In “The Naked Soul of Iceberg Slim,” the fierce and lyrical icon for criminal reformation describes himself as “ill…from America’s fake façade of justice and democracy.” For Iceberg, the illness may have been a detriment, but for us, it’s a gift. His tales serve as a chilling reminder that we are all still inmates of one prison or another, and the time to break free has arrived.
Iceberg Slim took the public into the raw, unseen, predatory reality of America with “Pimp”. This time around, he puts the emphasis on reality with his collection of personal essays. This is Iceberg, in California, broken down into a million pieces of anger, wisdom, but ready for a shift in his own consciousness. From the corrupt LAPD to a broken heart, Iceberg recounts woes that the average Joe can’t even fathom. Iceberg Slim takes us for a ride; this time not only through the harrowing world of a pimp, but through his brain, his soul, and his psyche. The racist, gut-wrenching universe Iceberg Slim inhabits throughout this novel and his struggle to endure is one that will be appreciated by all. The story’s arch of chaos to cleansing is startlingly honest. After all, one can’t help but root for the man who had the courage to rupture the bars of the cell society created for him and the man who gave a voice to those too afraid to speak. In “The Naked Soul of Iceberg Slim” his voice reigns loud and clear, and ready for vengeance.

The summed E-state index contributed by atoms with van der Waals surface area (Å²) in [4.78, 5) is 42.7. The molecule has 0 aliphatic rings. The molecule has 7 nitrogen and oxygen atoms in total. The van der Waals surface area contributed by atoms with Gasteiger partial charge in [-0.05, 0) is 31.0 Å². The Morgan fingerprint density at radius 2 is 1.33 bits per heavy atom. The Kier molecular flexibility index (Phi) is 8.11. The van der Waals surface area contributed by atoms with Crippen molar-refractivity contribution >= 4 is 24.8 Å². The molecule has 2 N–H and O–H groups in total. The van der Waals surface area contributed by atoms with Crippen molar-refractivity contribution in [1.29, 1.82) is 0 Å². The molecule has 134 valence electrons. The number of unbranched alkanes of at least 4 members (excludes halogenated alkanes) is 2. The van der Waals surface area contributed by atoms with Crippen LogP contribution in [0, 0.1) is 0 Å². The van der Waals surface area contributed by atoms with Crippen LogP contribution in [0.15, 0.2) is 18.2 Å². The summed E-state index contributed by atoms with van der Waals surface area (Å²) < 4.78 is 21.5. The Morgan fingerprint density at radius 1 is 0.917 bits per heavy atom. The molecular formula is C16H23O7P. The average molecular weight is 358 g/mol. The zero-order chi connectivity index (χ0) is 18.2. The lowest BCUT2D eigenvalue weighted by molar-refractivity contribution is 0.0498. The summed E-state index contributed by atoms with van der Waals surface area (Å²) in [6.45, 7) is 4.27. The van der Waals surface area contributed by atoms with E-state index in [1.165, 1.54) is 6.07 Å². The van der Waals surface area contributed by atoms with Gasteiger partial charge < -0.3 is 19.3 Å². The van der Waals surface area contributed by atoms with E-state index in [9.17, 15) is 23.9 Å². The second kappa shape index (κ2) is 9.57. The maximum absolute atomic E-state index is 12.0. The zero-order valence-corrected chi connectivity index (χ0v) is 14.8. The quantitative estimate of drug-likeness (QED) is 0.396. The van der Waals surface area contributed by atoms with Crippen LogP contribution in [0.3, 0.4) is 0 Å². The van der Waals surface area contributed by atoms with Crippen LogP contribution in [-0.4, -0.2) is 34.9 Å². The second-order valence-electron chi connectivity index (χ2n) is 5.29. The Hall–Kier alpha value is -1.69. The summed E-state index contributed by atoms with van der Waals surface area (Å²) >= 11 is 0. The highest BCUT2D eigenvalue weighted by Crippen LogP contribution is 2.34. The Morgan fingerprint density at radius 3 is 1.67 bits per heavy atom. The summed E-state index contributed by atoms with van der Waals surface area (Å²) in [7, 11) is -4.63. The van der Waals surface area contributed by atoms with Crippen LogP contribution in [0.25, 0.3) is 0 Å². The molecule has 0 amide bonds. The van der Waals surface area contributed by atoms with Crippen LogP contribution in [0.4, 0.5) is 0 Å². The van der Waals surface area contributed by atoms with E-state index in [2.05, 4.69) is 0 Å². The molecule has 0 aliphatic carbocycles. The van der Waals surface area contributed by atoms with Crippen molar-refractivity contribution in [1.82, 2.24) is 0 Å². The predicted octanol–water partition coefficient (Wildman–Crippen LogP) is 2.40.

Iceberg Slim, also known as Robert Beck, was born in Chicago in 1918 and was initiated into the life of the pimp at age eighteen. He briefly attended the Tuskegee Institute but dropped out to return to the streets of the South Side, where he remained, pimping until he was forty-two. After several stints in jail he decided to give up the life and turned to writing. Slim folded his life into the pages of seven books based on his life. Catapulted into the public eye, Slim became a new American hero, known for speaking the truth whether that truth was ugly, sexy, rude, or blunt. He published six more books based on his life and Slim died at age 73 in 1992; one day before the Los Angeles riots.